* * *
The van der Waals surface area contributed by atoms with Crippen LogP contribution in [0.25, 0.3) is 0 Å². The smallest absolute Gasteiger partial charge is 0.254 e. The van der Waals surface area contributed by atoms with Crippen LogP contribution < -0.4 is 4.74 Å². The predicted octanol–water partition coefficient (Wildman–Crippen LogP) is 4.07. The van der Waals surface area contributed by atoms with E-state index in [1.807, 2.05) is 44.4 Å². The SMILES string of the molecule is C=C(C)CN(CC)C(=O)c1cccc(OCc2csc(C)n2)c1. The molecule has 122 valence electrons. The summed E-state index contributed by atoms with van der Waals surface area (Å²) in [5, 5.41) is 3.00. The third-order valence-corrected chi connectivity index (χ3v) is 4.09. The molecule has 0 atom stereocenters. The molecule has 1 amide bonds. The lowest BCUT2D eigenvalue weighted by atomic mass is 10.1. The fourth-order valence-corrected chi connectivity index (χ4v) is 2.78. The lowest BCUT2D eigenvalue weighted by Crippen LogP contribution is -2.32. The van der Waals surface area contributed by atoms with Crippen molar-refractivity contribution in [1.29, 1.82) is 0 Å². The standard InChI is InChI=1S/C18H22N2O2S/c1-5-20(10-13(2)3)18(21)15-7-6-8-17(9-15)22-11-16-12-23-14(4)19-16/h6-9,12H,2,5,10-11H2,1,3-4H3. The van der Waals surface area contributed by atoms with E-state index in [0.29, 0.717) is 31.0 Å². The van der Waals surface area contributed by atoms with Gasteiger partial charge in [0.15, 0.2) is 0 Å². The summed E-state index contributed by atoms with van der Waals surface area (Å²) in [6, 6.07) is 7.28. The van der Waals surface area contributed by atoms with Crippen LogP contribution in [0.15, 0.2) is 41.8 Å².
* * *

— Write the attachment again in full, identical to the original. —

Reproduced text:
The van der Waals surface area contributed by atoms with Crippen LogP contribution in [0.25, 0.3) is 0 Å². The smallest absolute Gasteiger partial charge is 0.254 e. The van der Waals surface area contributed by atoms with Crippen LogP contribution < -0.4 is 4.74 Å². The predicted octanol–water partition coefficient (Wildman–Crippen LogP) is 4.07. The van der Waals surface area contributed by atoms with E-state index in [1.807, 2.05) is 44.4 Å². The SMILES string of the molecule is C=C(C)CN(CC)C(=O)c1cccc(OCc2csc(C)n2)c1. The molecule has 122 valence electrons. The summed E-state index contributed by atoms with van der Waals surface area (Å²) in [5, 5.41) is 3.00. The third-order valence-corrected chi connectivity index (χ3v) is 4.09. The molecule has 0 atom stereocenters. The molecule has 1 amide bonds. The lowest BCUT2D eigenvalue weighted by atomic mass is 10.1. The fourth-order valence-corrected chi connectivity index (χ4v) is 2.78. The lowest BCUT2D eigenvalue weighted by Crippen LogP contribution is -2.32. The van der Waals surface area contributed by atoms with Crippen molar-refractivity contribution in [1.29, 1.82) is 0 Å². The standard InChI is InChI=1S/C18H22N2O2S/c1-5-20(10-13(2)3)18(21)15-7-6-8-17(9-15)22-11-16-12-23-14(4)19-16/h6-9,12H,2,5,10-11H2,1,3-4H3. The van der Waals surface area contributed by atoms with E-state index in [0.29, 0.717) is 31.0 Å². The van der Waals surface area contributed by atoms with Gasteiger partial charge in [0.15, 0.2) is 0 Å². The summed E-state index contributed by atoms with van der Waals surface area (Å²) in [6, 6.07) is 7.28. The van der Waals surface area contributed by atoms with Crippen LogP contribution in [0.15, 0.2) is 41.8 Å².